With idea, sound, or gesture, the duende
enjoys fighting the creator on the very
rim of the well. Angel and muse escape
with violin, meter and compass; the duende
wounds. In the healing wound, which never closes
lie the strange invented qualities of a man's work.
Federico Garcia Lorca
Three and one half hours into Leonard Cohen's Phoenix concert; half way through the fourth encore, I thought of Garcia Lorca and the stated roots of art and duende. Lorca spoke of "black sounds" issuing from the essential, uncontrollable quivering common base of wood, sound, canvas and word…and there up on stage was Leonard Cohen and the guitars and female voices and wind instruments and percussion. Violin, meter, compass and angels. The musical soundtrack of lovers and poets and toreros and arch-gypsies and holy madmen who have stumbled down from the Zen mountain. Cohen was either kneeling in supplication or skipping off stage after another encore. There was nary a bad line sung; lest a bad song. It was akin to listening to an ancient Sevillian bard serenading his dead lover with deep song….at her graveside. Dead roses weeping. All the deep, beatific hits. The thoughts, and poetics and rhymes tumbled down till you forgot you were in the 21st century in the middle of the Arizona desert; you were watching this "little Jew who wrote the bible" tear though the heart of a deep repertoire, as he danced on the rim of the well of eternity.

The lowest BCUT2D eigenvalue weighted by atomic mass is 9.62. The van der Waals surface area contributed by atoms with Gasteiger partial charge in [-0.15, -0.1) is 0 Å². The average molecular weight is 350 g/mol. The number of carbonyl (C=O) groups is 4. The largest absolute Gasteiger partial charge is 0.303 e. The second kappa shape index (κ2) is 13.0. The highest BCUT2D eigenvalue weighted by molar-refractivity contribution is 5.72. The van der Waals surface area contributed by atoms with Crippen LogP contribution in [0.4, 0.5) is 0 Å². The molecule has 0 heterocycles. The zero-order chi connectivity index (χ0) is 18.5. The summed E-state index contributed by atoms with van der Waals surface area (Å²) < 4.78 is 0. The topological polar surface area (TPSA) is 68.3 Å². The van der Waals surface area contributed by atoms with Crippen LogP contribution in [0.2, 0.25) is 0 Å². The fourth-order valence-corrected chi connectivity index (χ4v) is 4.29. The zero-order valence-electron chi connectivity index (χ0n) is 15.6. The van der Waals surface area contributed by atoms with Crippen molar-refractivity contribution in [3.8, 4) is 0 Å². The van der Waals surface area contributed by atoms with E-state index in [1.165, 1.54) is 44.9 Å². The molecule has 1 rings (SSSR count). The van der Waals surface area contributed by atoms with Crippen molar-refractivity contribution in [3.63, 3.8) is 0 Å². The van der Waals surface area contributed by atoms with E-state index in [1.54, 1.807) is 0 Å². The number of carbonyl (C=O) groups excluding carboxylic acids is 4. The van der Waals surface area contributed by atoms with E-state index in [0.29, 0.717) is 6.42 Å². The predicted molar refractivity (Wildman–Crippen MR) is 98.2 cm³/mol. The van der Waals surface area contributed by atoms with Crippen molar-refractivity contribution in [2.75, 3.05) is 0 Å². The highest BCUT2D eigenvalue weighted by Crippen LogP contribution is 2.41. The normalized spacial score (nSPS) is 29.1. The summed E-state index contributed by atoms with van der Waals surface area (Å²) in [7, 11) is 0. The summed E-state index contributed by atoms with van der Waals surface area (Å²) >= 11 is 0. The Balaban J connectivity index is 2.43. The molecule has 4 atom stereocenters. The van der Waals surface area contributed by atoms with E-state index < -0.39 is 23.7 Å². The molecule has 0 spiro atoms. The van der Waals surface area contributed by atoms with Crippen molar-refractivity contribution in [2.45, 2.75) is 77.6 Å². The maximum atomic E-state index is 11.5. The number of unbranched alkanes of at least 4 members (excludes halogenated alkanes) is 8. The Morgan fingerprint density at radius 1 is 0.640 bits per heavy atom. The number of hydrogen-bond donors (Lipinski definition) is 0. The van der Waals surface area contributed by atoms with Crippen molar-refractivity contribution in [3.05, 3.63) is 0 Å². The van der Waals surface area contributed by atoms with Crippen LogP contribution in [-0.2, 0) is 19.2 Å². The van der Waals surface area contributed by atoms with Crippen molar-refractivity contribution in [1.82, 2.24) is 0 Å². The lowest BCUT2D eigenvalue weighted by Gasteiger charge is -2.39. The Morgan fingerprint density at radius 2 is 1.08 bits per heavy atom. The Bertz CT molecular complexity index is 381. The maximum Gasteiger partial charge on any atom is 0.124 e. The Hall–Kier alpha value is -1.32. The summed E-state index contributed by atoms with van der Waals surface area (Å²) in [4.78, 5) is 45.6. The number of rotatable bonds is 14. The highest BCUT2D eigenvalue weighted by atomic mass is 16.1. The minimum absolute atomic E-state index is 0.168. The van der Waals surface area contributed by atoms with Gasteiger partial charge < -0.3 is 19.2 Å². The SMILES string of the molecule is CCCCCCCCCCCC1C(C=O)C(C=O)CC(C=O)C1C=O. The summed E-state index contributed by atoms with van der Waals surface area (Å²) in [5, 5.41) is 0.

So much for the poetics. There are no hard edged, journalistic set of tools to sum up an experience that washes over you and renews your faith that someone out there is still singing exquisitely crafted songs. Artful songs. Songs that cascade one after the other and resound in your worn soul. It was an ancient circus with guitars and horns and pretty girls and stuffed monkeys with plywood violins. And it was music untouched by time; not hacked to death with the politics of worry over the economy, baseball scores or God's broken ankle. The world, for four hours, wasn't run by "killers in high places," nor codified by the rules of love and engagement from afternoon talk shows. And I was the kid in the third row, enthralled; understanding for a swollen moment why I had joined up with the minstrel trade; why I had opened up in my soul… that "healing wound which never closes."